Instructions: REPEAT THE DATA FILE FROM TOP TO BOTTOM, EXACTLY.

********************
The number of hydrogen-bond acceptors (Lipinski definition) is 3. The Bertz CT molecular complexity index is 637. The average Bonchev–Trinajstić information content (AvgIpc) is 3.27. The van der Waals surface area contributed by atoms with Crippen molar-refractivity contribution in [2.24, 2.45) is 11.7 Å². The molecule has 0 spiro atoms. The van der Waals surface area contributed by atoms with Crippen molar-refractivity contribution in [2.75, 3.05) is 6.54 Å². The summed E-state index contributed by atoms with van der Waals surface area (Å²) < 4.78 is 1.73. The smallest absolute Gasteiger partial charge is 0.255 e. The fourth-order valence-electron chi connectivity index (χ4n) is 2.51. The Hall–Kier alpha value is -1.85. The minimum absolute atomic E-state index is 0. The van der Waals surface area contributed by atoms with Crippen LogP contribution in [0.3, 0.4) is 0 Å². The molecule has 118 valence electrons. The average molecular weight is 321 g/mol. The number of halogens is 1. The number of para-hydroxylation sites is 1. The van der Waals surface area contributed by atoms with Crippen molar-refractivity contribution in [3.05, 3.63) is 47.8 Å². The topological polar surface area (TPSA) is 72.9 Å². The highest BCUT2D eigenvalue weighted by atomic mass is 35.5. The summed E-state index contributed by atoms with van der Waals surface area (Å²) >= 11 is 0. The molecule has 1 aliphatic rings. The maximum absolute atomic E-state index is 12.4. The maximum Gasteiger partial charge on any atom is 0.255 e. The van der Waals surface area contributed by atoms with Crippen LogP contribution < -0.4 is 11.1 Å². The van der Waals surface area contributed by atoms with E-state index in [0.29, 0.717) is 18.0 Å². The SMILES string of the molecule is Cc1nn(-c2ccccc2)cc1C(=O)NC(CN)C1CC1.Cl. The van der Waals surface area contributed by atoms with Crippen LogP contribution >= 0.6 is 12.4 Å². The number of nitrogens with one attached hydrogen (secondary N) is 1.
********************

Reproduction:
The number of hydrogen-bond acceptors (Lipinski definition) is 3. The Bertz CT molecular complexity index is 637. The average Bonchev–Trinajstić information content (AvgIpc) is 3.27. The van der Waals surface area contributed by atoms with Crippen molar-refractivity contribution in [2.24, 2.45) is 11.7 Å². The molecule has 0 spiro atoms. The van der Waals surface area contributed by atoms with Crippen molar-refractivity contribution in [2.75, 3.05) is 6.54 Å². The summed E-state index contributed by atoms with van der Waals surface area (Å²) < 4.78 is 1.73. The smallest absolute Gasteiger partial charge is 0.255 e. The fourth-order valence-electron chi connectivity index (χ4n) is 2.51. The Hall–Kier alpha value is -1.85. The minimum absolute atomic E-state index is 0. The van der Waals surface area contributed by atoms with Crippen LogP contribution in [0.3, 0.4) is 0 Å². The molecule has 118 valence electrons. The average molecular weight is 321 g/mol. The number of halogens is 1. The number of para-hydroxylation sites is 1. The van der Waals surface area contributed by atoms with Crippen molar-refractivity contribution in [3.05, 3.63) is 47.8 Å². The topological polar surface area (TPSA) is 72.9 Å². The highest BCUT2D eigenvalue weighted by atomic mass is 35.5. The summed E-state index contributed by atoms with van der Waals surface area (Å²) >= 11 is 0. The molecule has 1 aliphatic rings. The maximum absolute atomic E-state index is 12.4. The maximum Gasteiger partial charge on any atom is 0.255 e. The van der Waals surface area contributed by atoms with Crippen LogP contribution < -0.4 is 11.1 Å². The van der Waals surface area contributed by atoms with E-state index in [0.29, 0.717) is 18.0 Å². The SMILES string of the molecule is Cc1nn(-c2ccccc2)cc1C(=O)NC(CN)C1CC1.Cl. The van der Waals surface area contributed by atoms with Crippen LogP contribution >= 0.6 is 12.4 Å². The number of nitrogens with one attached hydrogen (secondary N) is 1.